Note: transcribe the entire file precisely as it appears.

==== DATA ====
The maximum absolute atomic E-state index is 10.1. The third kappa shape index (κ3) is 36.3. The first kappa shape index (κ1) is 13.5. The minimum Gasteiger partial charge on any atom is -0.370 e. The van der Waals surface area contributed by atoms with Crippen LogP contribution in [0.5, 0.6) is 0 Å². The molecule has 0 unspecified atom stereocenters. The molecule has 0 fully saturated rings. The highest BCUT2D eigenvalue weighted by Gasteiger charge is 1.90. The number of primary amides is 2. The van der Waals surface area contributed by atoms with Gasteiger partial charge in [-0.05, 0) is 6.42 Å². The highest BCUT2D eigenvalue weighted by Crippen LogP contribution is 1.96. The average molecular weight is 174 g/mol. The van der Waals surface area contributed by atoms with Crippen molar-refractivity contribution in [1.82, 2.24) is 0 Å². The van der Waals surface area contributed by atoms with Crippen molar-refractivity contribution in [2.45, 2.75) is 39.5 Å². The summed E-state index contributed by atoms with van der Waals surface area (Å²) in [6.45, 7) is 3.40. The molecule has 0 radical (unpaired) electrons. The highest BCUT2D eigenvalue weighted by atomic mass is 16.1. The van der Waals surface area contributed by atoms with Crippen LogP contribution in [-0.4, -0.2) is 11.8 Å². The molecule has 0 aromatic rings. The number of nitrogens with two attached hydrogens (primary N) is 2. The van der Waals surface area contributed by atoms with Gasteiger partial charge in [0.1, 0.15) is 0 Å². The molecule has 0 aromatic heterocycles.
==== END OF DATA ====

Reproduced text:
The maximum absolute atomic E-state index is 10.1. The third kappa shape index (κ3) is 36.3. The first kappa shape index (κ1) is 13.5. The minimum Gasteiger partial charge on any atom is -0.370 e. The van der Waals surface area contributed by atoms with Crippen LogP contribution in [0.5, 0.6) is 0 Å². The molecule has 0 unspecified atom stereocenters. The molecule has 0 fully saturated rings. The highest BCUT2D eigenvalue weighted by Gasteiger charge is 1.90. The number of primary amides is 2. The van der Waals surface area contributed by atoms with Gasteiger partial charge in [-0.05, 0) is 6.42 Å². The highest BCUT2D eigenvalue weighted by Crippen LogP contribution is 1.96. The average molecular weight is 174 g/mol. The van der Waals surface area contributed by atoms with Crippen molar-refractivity contribution in [1.82, 2.24) is 0 Å². The van der Waals surface area contributed by atoms with Crippen molar-refractivity contribution in [2.45, 2.75) is 39.5 Å². The summed E-state index contributed by atoms with van der Waals surface area (Å²) in [6.45, 7) is 3.40. The molecule has 0 radical (unpaired) electrons. The highest BCUT2D eigenvalue weighted by atomic mass is 16.1. The van der Waals surface area contributed by atoms with Crippen LogP contribution in [-0.4, -0.2) is 11.8 Å². The molecule has 0 aromatic rings. The number of nitrogens with two attached hydrogens (primary N) is 2. The van der Waals surface area contributed by atoms with Gasteiger partial charge in [0.1, 0.15) is 0 Å². The molecule has 0 aromatic heterocycles.